During the past several weeks, I have diagnosed several patients with novel H1N1 influenza infection with my diagnostic opinion occasionally backed by a positive flu swab. When my wife, an ER doctor, fell ill I suggested she had novel H1N1 infection and went on to advise some of my family, friends, and neighbors of the likelihood that they too had H1N1. Yet when it was my turn to suffer with fever, body aches, headache, sore throat, and malaise one word seemed best able to convey how I really felt: swine.
My symptoms began four days after having the H1N1 shot and almost immediately after putting my children to bed following a fun but rainy Halloween night. It would have been nice to blame the rain or the flu shot for my suffering but I knew better. Unable to sleep I found myself ruminating over an aphorism I first heard as a third year medical student, spoken by a man who lives in my heart as my mentor.
“Some days the sickest patient you’ll see … is yourself.”
When I was in medical school, my alma mater, the University of Tennessee, offered third year students $100 a week to study Family Practice in an underserved rural area for six weeks hoping to encourage medical students to choose a career in primary care medicine. I accepted, valuing a chance to go home, eat some home cooked meals, and temporarily escape life on the bottom rung of the medical hierarchy. Fortunately, I was assigned to the most respected and, consequently, the busiest physician in town, Dr. B., with no idea of the invaluable life-changing experience ahead of me.
This experienced doctor shared many aphorisms and anecdotes over those six weeks that continue to guide me in my practice today including such topics as health care reform, the role of government in the patient-doctor relationship, medical ethics, and simple human decency. Whenever I feel ill the above aphorism fuels my responsibility to still care for my patients, despite my own illness, but he had much more to teach than personal accountability and toughness.
He was the only teacher to shed light on the combination of psychology and business in primary care medicine with a lesson I remember as “The House Special:”
Dr. B’s House Special – 1cc each Celestone, ND-Stat, and Gomenol given IM
One of the first of his first patients who I saw told me she was sick and needed “The House Special” because she had work to get done. Thinking this patient likely had a viral infection and confused by her request, I repeated it to Dr. B. A wry smile crossed his face as he shut his office door and patiently explained.
When Dr. B graduated from medical school, physicians were permitted to write a prescription for placebo pills. The patient was unaware the prescribed treatment was a sham and pharmacists participated in the illusion. Since the patient was expected to benefit from the placebo effect, this approach initially was not considered unethical. Dr. B. went on to explain that a patient, given nothing for aches and pains but a lesson on the inability to treat a virus, more often than not will go doctor shopping until another physician, “gives her what she wants.”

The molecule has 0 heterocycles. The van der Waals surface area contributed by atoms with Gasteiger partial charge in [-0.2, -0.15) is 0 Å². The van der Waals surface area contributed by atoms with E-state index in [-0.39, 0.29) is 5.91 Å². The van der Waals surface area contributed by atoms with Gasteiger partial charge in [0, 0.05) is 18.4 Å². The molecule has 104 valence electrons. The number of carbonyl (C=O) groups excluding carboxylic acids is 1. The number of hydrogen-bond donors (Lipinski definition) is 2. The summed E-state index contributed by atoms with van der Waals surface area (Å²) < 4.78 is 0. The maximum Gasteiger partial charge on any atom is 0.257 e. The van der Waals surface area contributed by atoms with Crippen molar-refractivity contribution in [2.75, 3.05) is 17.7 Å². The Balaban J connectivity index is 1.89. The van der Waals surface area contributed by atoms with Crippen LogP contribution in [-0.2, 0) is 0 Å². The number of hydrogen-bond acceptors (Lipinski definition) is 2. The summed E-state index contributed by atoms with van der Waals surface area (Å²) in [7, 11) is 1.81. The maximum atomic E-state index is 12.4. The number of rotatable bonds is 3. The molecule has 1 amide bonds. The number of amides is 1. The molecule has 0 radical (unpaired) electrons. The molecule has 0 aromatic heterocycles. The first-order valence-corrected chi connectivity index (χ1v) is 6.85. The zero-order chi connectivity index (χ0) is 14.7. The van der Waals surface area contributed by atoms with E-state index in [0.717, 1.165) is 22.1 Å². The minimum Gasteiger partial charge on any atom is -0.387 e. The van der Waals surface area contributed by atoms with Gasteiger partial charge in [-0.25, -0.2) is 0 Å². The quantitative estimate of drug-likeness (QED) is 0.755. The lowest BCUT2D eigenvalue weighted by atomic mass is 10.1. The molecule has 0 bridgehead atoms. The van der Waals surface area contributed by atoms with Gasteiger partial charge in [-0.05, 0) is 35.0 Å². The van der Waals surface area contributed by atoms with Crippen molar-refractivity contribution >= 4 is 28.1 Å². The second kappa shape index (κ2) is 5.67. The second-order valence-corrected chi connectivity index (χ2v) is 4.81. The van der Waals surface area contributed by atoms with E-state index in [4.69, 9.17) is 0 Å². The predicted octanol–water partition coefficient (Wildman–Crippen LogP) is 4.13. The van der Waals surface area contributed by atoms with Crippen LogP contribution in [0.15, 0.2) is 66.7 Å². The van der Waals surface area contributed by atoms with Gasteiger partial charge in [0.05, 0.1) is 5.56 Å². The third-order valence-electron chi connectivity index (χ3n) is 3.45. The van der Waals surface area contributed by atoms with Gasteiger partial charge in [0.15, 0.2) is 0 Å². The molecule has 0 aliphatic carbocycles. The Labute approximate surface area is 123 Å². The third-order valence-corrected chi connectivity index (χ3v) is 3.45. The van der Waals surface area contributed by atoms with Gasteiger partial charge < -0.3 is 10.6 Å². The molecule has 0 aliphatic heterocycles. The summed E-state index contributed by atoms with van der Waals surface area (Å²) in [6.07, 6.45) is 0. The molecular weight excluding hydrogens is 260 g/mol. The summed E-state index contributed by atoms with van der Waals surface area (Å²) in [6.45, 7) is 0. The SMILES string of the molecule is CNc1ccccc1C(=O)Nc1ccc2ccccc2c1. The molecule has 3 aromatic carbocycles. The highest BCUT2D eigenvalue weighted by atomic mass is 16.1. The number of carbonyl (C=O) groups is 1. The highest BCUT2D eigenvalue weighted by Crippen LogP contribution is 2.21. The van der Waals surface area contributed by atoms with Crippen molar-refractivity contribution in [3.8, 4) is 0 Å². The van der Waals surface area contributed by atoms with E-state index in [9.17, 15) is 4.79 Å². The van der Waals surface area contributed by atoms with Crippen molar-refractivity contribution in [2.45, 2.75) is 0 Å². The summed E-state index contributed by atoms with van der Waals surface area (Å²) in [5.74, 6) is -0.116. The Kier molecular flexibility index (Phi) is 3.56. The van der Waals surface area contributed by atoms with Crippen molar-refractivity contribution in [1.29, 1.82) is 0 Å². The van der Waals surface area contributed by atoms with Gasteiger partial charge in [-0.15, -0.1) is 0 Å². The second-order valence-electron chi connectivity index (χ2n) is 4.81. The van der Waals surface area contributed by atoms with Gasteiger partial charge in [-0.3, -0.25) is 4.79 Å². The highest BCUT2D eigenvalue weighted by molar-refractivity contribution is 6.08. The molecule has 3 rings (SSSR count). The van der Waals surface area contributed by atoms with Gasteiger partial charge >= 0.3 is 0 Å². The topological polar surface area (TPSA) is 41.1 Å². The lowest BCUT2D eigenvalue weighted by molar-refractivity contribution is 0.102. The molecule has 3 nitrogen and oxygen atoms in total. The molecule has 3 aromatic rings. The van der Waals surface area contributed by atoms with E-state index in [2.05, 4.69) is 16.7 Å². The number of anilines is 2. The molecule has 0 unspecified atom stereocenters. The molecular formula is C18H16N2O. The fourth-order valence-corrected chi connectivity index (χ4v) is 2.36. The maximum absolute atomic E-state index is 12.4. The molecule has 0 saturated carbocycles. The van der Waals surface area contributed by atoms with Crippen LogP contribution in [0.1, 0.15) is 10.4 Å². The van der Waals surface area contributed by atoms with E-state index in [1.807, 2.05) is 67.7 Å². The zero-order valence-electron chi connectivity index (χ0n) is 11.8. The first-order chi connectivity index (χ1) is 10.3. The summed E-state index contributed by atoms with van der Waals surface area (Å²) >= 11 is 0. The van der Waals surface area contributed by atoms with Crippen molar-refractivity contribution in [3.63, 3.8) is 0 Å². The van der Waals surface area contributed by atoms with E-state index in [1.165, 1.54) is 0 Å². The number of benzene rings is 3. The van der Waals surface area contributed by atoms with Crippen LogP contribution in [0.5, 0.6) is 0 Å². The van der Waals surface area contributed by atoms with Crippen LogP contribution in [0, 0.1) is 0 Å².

For the doctor, this would be bad for two reasons: first, as a small business owner, a practitioner couldn’t afford to run off too many customers; and secondly, patients would often get something they don’t need (e.g. antibiotics) from someone else, who would then get to keep their future business. Looking back on that now I see it both as a medical rationalization and a fiscal reality and I am struck that doctors, today, remain unable to separate these two realities for many patients.
He had decided to give his patients his “House Special”, if requested, when they had a viral URI yet didn’t have to prescribe antibiotics nor worry that his patients would go elsewhere. He further advised that the “experts” — a word that derisively dripped off his tongue — would look down their noses at him but would go out of business if they left their protected academic world. I was not supposed to learn nor remember (too late) the exact formula of his shot but rather to understand that I would need to find the middle ground between my patients’ expectations and scientific reality if I were to succeed in my future.
Decades later, I practice medicine in the information age and struggle when some patients tell me what they want instead of asking me what they have, which leaves me feeling less like a physician and more like than a short-order cook. “May I have the Tamiflu Special with a side order of Zithromax? And I want to super-size my order with a note for work?” What would Dr. B say now that his House Special is off the menu? I can’t be sure, but with his sense of humor I imagine him asking, “Would you like fries with that?”
Until next week, I remain yours in primary care,
Steve Simmons, MD